On 3 April 2016, Ben Stokes stopped being a death bowler.

He was the man Eoin Morgan turned to with West Indies needing 19 off the final over of the ICC World Twenty20 in Kolkata. Carlos Brathwaite, the number eight, was new to the crease. Everything was in control for England, until Brathwaite hit the first ball of the over for six, and the next three went the distance too.

Stokes turned white with shock after the second six, and was already crestfallen by the time the third had been dispatched. England’s defeat was dramatic but the only person that could really be blamed, harsh though it may seem, was the flame-haired Durham all-rounder who landed all four balls perfectly in Brathwaite’s hitting zone.

On 25 September 2017, Ben Stokes was arrested by the police.

He had had a great year up until then. He justified his huge price tag to emerge as tournament MVP at the 2017 edition of the IPL with some spectacular showings for Rising Pune Supergiant, and also produced some barnstorming all-round efforts for England.

But when he became involved in a nasty fight outside a nightclub in Bristol, breaking his hand in the process, the media spotlight was suddenly far more intense than anything that had celebrated his cricketing achievements. Stokes was charged with affray, and eventually faced a Crown Court trial some 11 months later, by which time he had been pulled out of an Ashes tour and stripped of the vice-captaincy.

Acquitted by a jury, a hugely relieved Stokes was finally able to fully concentrate on cricket once again and the close-knit England dressing-room was only too glad to be able to go into the World Cup with their totemic all-rounder firmly on board.

Contributing the top score of 89 along with two wickets, he was man of the match in the tournament opener against South Africa. For good measure, he also completed a spectacular catch just inside the boundary rope to give the tournament its first viral moment.

Somehow, when Ben Stokes is around, stuff just happens. Maybe it’s an English all-rounder thing: he is very much in the mould of Ian Botham and Andrew Flintoff - all three have had an almost supernatural effect on the events around them, their magnetic charisma drawing them towards the big moments. Morgan himself used the term “super-human” to describe Stokes in the wake of the extraordinary Lord’s final.

England’s run to the final was far from straightforward, of course. Most of the batsmen, so good the rest of their time, were affected terribly by stage fright in the failed chases against both Sri Lanka and Australia. Stokes, on the other hand, stood tall, passing 80 each time but sorely lacking the support required to ensure the job was completed.

For a horrible moment or two, it looked like exactly the same thing might happen in the final - Stokes hitting 80-something and England losing again. That would have been a cruel thing to bear indeed.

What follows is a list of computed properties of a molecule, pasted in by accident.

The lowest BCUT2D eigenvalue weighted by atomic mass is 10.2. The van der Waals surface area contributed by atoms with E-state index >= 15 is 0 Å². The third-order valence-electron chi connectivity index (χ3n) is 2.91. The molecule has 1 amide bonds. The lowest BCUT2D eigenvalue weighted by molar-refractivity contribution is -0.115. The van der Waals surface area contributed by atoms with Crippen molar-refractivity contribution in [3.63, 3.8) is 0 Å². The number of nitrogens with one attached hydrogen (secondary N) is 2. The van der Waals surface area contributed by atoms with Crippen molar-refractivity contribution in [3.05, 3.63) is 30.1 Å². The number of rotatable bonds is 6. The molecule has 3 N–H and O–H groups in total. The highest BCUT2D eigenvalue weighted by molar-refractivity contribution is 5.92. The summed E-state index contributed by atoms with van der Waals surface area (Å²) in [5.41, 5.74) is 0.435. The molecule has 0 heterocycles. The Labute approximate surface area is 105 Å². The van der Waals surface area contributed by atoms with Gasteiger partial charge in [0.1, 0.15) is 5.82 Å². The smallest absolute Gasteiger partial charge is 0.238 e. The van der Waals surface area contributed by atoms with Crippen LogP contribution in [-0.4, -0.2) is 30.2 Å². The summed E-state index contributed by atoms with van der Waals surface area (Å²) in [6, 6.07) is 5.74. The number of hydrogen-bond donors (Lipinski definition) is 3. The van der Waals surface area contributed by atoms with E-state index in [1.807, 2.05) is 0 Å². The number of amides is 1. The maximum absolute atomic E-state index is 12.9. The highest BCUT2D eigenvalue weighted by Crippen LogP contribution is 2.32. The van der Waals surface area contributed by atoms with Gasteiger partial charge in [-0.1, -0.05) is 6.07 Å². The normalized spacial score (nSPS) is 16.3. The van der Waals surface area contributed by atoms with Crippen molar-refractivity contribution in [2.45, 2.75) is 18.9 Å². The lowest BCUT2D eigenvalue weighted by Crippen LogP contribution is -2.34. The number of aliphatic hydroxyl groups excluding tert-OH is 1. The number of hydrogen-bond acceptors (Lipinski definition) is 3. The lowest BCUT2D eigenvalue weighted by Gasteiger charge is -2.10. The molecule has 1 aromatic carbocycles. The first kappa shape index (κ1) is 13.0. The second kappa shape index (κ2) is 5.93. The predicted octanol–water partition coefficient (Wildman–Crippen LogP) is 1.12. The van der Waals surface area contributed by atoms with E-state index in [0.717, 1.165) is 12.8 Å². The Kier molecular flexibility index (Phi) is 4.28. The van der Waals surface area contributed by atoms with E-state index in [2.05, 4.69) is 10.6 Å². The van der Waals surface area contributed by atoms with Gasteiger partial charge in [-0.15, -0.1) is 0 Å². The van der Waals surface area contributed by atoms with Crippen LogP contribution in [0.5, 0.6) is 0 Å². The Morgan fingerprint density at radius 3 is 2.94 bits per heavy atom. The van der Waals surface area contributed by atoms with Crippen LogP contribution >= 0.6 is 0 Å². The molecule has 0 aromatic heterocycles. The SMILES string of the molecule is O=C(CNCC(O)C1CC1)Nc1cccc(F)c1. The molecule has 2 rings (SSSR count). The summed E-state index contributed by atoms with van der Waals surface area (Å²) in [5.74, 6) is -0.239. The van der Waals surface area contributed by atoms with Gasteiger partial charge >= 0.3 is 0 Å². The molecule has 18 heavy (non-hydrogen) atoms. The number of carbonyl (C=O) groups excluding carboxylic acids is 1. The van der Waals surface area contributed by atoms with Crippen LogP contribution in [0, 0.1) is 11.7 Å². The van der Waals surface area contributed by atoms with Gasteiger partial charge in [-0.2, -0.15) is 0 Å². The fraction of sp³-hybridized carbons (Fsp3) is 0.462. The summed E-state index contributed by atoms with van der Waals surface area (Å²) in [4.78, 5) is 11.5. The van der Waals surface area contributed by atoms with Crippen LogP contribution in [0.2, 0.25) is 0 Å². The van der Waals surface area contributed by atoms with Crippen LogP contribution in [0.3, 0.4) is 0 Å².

The wicket was ludicrously green - nothing like a mid-summer English wicket is supposed to look like after a period of dry weather in the middle of summer. (One suspects the ICC have been far more implicit in the preparation of these tracks than has been admitted). The net result was that it was practically impossible to score at six an over against New Zealand’s excellent bowling attack unless your name was Jos Buttler.

And when Buttler was out, after a 110-run stand with Stokes that had finally got England into position for the final push, the situation was beginning to look bleak because Stokes was struggling to time the ball - and if he couldn’t time it, there was no way the lower order could do so.

But Stokes found a way, often playing shots on one knee as his energy levels dwindled. In the 48th over he got Trent Boult away on the leg-side for a crucial boundary, bisecting the gap between deep square leg and deep midwicket with utmost precision.

In the 49th over, with 22 needed off nine balls, he was perilously close to being caught by Boult in the deep, but the fielder stepped on the boundary marker just before he relayed the ball back to Martin Guptill.

There was still so much of Stokes-centred drama to pack into the climax: the big slog-sweep for six in the final over, the incredibly fortunate four overthrows that deflected off his bat - Stokes said he apologised to Kane Williamson “countless times” about that particular incident - and, of course, his rapid re-appearance in the super over.

Stokes hit eight runs off the three balls he faced in the eliminator and then immediately sought out Jofra Archer, the man chosen to bowl the solitary England over. His last act was to encourage Archer to finally get England over the line, and Archer managed manfully to do just that.

“I have Ben to thank. He said that, if we lose, it doesn’t define you as a player,” Archer revealed afterwards. “That went a long way towards keeping me calm.”

After his Kolkata experience, there was no way Stokes was going to bowl that over himself, and he could barely stand up by then in any case. In his deeds and in his words, he had more than played his part in England’s first World Cup success following the many decades of failure.

On 14 July 2019, Ben Stokes was man of the match in the World Cup final.